Senegal’s Gift To Hawaii
Friday - March 03, 2006
Ahmet Gueye: ‘I need this education’
Attend a University of Hawaii basketball game and it doesn’t take long before you notice Ahmet Gueye. The Rainbow Warrior post player is listed at 6 feet 7 inches, but plays considerably bigger. He is blessed with uncommonly quick feet and is a tremendous leaper, attributes that make him the Western Athletic Conference’s leading shot blocker. Quick, strong post moves get him in position for close range shots that have produced nearly 60 percent shooting.
Perhaps more remarkable than any of his athletic achievement is his personal adventure.
Three years ago, Gueye was playing high school basketball in Senegal. He was a good high school student and spoke Wolof, an African dialect, and French, but no English. After his uncle, Dallas Mavericks scout Amadou Galo, held some camps in Dakar to showcase local talent to American college coaches, Gueye felt he could compete in the United States. His uncle agreed, and set him up at Salt Lake Community College in Utah. He got off the plane not knowing a soul and not speaking the language, thousands of miles from home.
“At first, school and basketball were both incredibly difficult because I couldn’t understand anything,” says Gueye. “Every night I had a headache.” But great support from the basketball staff allowed the affable Gueye to learn quickly.
“Coach Perry was so patient; it made a huge difference,” says Gueye. “Every day after practice I had my alphabet books to help me with my English and each day I got a little better.”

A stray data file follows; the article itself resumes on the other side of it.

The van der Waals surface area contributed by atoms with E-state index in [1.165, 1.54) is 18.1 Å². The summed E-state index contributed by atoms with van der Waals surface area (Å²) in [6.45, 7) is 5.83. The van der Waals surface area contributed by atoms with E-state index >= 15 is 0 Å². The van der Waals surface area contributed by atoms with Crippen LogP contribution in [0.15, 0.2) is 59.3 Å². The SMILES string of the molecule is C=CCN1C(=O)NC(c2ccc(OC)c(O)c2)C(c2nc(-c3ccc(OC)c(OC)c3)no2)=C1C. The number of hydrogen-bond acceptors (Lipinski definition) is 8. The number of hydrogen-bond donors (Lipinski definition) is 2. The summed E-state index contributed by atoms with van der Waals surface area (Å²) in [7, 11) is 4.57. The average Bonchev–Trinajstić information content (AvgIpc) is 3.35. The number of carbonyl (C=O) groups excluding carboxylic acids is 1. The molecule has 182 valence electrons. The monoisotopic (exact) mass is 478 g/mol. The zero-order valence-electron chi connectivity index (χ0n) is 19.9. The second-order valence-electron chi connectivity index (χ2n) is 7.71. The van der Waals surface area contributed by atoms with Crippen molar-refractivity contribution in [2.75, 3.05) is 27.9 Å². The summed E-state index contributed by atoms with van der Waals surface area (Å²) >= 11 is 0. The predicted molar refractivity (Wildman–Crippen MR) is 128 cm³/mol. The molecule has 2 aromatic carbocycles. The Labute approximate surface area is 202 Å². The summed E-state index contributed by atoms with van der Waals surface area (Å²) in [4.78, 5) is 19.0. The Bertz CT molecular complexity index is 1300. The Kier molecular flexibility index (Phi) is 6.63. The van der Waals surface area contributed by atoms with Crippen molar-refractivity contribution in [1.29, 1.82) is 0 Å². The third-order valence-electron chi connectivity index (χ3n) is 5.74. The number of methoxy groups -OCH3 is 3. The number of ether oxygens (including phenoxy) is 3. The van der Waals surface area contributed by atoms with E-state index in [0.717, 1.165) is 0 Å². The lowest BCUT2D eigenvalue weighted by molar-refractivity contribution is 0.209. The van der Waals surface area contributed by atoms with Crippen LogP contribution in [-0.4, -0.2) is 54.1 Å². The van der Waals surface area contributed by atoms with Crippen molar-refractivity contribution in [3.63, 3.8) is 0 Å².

That Gueye is a hard-working student stems from his family background. The second of four children, Gueye and his siblings were constantly reminded of the value of education by their parents. Gueye’s father, Abdoulaye, is a book publisher in Dakar; his mother, Seynabou, works in a bank.
“My parents are very supportive of me. They know how hard it is to study and play basketball at the same time,” says Geuye. “And they know I try my best.”
Gueye’s command of the language makes it almost impossible to believe he’s been speaking it for less than three years. The slightly accented speech has a certain lilt, but his comprehension is outstanding. He’s quick to laugh and teammates enjoy his easygoing, joyful nature. “I love practice,” says Gueye. “These teammates and coaches are my family here, and practice means I can be with them.”
According to Gueye, the decision to come to Hawaii was an easy one, despite being heavily recruited by Utah, Utah State, Boise State, BYU and Montana.
“The climate, the ocean and especially the friendliness of the people,” says Gueye. “It really reminded me of home.”
Gueye also seems to have basketball in some perspective, unlike many of his American counterparts.
“I want to go as far in basketball as possible,” he says. “If I could play professionally at some level, I’ll pursue it. But I need this education so I have other options.”
Gueye has a double major of French and sociology. While he could follow his older brother’s footsteps working for his father’s publishing business, Gueye is eying up a world of possibilities.
“I would like to work in business, perhaps as a translator,” says Gueye. “If I could get a good job in the U.S. that would be great. If it’s Europe or Asia, that would be fine too.”
As far as being homesick, it’s the home cooking he misses the most.
“We have a lot of fish and vegetables and rice,” says Gueye, ” but back home it’s a different taste.”
Gueye will make a short trip home before returning to Hawaii for summer school. He hopes to learn more about Hawaiian culture.
“I love learning new things, meeting new people, finding different places to visit,” says Gueye.
For Ahmet Gueye, the adventure continues.
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